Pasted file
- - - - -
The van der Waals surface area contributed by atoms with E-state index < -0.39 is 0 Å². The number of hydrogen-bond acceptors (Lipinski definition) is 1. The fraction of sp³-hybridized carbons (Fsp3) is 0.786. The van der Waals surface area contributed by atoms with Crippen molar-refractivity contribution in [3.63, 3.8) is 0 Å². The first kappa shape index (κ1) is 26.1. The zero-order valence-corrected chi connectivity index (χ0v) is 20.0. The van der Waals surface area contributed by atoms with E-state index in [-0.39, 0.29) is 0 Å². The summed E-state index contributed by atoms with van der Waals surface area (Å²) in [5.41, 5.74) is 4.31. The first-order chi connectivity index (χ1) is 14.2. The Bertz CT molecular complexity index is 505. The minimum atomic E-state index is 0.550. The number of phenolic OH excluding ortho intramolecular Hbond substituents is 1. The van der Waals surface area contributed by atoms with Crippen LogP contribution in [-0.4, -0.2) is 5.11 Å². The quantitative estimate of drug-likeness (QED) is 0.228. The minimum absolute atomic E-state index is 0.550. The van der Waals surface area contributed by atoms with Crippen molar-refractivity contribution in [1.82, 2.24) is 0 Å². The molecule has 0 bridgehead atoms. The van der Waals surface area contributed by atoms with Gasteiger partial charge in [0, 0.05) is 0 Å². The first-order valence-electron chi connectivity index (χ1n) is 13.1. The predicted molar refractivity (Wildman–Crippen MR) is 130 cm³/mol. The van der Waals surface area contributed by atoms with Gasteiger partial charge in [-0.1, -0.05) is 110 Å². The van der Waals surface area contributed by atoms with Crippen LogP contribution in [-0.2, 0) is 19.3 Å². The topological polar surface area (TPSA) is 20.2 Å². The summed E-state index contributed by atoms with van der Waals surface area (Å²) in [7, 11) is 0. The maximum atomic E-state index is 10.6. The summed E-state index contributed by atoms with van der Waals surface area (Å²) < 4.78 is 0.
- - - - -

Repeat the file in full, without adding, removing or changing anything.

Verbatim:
The van der Waals surface area contributed by atoms with E-state index < -0.39 is 0 Å². The number of hydrogen-bond acceptors (Lipinski definition) is 1. The fraction of sp³-hybridized carbons (Fsp3) is 0.786. The van der Waals surface area contributed by atoms with Crippen molar-refractivity contribution in [3.63, 3.8) is 0 Å². The first kappa shape index (κ1) is 26.1. The zero-order valence-corrected chi connectivity index (χ0v) is 20.0. The van der Waals surface area contributed by atoms with E-state index in [-0.39, 0.29) is 0 Å². The summed E-state index contributed by atoms with van der Waals surface area (Å²) in [5.41, 5.74) is 4.31. The first-order chi connectivity index (χ1) is 14.2. The Bertz CT molecular complexity index is 505. The minimum atomic E-state index is 0.550. The number of phenolic OH excluding ortho intramolecular Hbond substituents is 1. The van der Waals surface area contributed by atoms with Crippen LogP contribution in [-0.4, -0.2) is 5.11 Å². The quantitative estimate of drug-likeness (QED) is 0.228. The minimum absolute atomic E-state index is 0.550. The van der Waals surface area contributed by atoms with Crippen molar-refractivity contribution in [1.82, 2.24) is 0 Å². The molecule has 0 bridgehead atoms. The van der Waals surface area contributed by atoms with Gasteiger partial charge in [0, 0.05) is 0 Å². The first-order valence-electron chi connectivity index (χ1n) is 13.1. The predicted molar refractivity (Wildman–Crippen MR) is 130 cm³/mol. The van der Waals surface area contributed by atoms with Gasteiger partial charge in [-0.1, -0.05) is 110 Å². The van der Waals surface area contributed by atoms with Crippen LogP contribution in [-0.2, 0) is 19.3 Å². The topological polar surface area (TPSA) is 20.2 Å². The summed E-state index contributed by atoms with van der Waals surface area (Å²) in [7, 11) is 0. The maximum atomic E-state index is 10.6. The summed E-state index contributed by atoms with van der Waals surface area (Å²) < 4.78 is 0.